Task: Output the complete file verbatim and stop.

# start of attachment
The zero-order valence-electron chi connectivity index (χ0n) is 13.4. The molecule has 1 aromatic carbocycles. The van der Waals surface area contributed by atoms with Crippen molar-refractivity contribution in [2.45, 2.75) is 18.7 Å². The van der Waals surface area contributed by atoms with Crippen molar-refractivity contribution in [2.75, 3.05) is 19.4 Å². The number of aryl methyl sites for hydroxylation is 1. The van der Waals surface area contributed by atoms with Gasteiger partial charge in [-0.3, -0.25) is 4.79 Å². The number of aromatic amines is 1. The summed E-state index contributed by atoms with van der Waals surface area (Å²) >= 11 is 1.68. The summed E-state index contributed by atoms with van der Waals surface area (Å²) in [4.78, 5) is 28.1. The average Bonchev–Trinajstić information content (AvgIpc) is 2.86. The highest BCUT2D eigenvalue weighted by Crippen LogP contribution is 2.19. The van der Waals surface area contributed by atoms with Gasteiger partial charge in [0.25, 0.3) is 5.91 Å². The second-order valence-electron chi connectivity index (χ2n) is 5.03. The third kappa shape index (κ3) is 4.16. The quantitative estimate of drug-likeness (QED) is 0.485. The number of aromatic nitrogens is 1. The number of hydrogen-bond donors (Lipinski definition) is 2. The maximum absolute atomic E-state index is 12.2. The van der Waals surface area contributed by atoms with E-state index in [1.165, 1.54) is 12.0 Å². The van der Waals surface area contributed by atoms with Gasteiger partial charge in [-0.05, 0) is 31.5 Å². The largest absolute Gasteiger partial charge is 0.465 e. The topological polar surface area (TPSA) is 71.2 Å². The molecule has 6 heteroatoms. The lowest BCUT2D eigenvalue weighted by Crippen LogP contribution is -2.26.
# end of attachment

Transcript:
The zero-order valence-electron chi connectivity index (χ0n) is 13.4. The molecule has 1 aromatic carbocycles. The van der Waals surface area contributed by atoms with Crippen molar-refractivity contribution in [2.45, 2.75) is 18.7 Å². The van der Waals surface area contributed by atoms with Crippen molar-refractivity contribution in [2.75, 3.05) is 19.4 Å². The number of aryl methyl sites for hydroxylation is 1. The van der Waals surface area contributed by atoms with Gasteiger partial charge in [-0.3, -0.25) is 4.79 Å². The number of aromatic amines is 1. The summed E-state index contributed by atoms with van der Waals surface area (Å²) >= 11 is 1.68. The summed E-state index contributed by atoms with van der Waals surface area (Å²) in [4.78, 5) is 28.1. The average Bonchev–Trinajstić information content (AvgIpc) is 2.86. The highest BCUT2D eigenvalue weighted by Crippen LogP contribution is 2.19. The van der Waals surface area contributed by atoms with Gasteiger partial charge in [0.25, 0.3) is 5.91 Å². The second-order valence-electron chi connectivity index (χ2n) is 5.03. The third kappa shape index (κ3) is 4.16. The quantitative estimate of drug-likeness (QED) is 0.485. The number of aromatic nitrogens is 1. The number of hydrogen-bond donors (Lipinski definition) is 2. The maximum absolute atomic E-state index is 12.2. The van der Waals surface area contributed by atoms with E-state index in [1.165, 1.54) is 12.0 Å². The van der Waals surface area contributed by atoms with Gasteiger partial charge in [-0.05, 0) is 31.5 Å². The largest absolute Gasteiger partial charge is 0.465 e. The topological polar surface area (TPSA) is 71.2 Å². The molecule has 6 heteroatoms. The lowest BCUT2D eigenvalue weighted by Crippen LogP contribution is -2.26.